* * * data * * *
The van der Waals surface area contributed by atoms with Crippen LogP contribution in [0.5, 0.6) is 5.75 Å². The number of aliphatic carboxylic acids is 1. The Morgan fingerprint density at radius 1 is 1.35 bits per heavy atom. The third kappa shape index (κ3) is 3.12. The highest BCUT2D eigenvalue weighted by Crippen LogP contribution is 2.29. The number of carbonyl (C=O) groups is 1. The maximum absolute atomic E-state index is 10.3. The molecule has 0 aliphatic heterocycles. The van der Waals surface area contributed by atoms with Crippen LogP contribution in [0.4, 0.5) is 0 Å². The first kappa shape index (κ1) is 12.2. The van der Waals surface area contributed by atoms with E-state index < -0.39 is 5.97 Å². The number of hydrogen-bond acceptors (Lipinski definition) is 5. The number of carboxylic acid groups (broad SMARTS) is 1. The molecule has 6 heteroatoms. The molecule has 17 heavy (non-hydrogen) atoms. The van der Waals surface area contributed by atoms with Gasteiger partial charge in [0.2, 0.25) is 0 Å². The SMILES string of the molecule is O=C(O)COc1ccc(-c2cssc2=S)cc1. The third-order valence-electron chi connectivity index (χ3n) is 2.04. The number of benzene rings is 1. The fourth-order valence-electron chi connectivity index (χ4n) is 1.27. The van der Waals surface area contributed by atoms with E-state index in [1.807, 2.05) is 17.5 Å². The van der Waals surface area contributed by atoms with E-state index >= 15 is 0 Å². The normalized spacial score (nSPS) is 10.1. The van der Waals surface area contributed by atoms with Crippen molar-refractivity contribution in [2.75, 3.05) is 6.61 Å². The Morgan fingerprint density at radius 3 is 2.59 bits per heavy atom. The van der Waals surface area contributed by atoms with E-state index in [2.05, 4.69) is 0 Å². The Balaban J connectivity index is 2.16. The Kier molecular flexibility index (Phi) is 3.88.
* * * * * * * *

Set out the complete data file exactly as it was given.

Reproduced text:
The van der Waals surface area contributed by atoms with Crippen LogP contribution in [0.5, 0.6) is 5.75 Å². The number of aliphatic carboxylic acids is 1. The Morgan fingerprint density at radius 1 is 1.35 bits per heavy atom. The third kappa shape index (κ3) is 3.12. The highest BCUT2D eigenvalue weighted by Crippen LogP contribution is 2.29. The number of carbonyl (C=O) groups is 1. The maximum absolute atomic E-state index is 10.3. The molecule has 0 aliphatic heterocycles. The van der Waals surface area contributed by atoms with Crippen LogP contribution in [0.4, 0.5) is 0 Å². The first kappa shape index (κ1) is 12.2. The van der Waals surface area contributed by atoms with E-state index < -0.39 is 5.97 Å². The number of hydrogen-bond acceptors (Lipinski definition) is 5. The number of carboxylic acid groups (broad SMARTS) is 1. The molecule has 6 heteroatoms. The molecule has 17 heavy (non-hydrogen) atoms. The van der Waals surface area contributed by atoms with Gasteiger partial charge in [0.2, 0.25) is 0 Å². The SMILES string of the molecule is O=C(O)COc1ccc(-c2cssc2=S)cc1. The third-order valence-electron chi connectivity index (χ3n) is 2.04. The number of benzene rings is 1. The fourth-order valence-electron chi connectivity index (χ4n) is 1.27. The van der Waals surface area contributed by atoms with E-state index in [1.807, 2.05) is 17.5 Å². The van der Waals surface area contributed by atoms with E-state index >= 15 is 0 Å². The normalized spacial score (nSPS) is 10.1. The van der Waals surface area contributed by atoms with Crippen molar-refractivity contribution in [2.75, 3.05) is 6.61 Å². The Morgan fingerprint density at radius 3 is 2.59 bits per heavy atom. The van der Waals surface area contributed by atoms with E-state index in [2.05, 4.69) is 0 Å². The Balaban J connectivity index is 2.16. The Kier molecular flexibility index (Phi) is 3.88.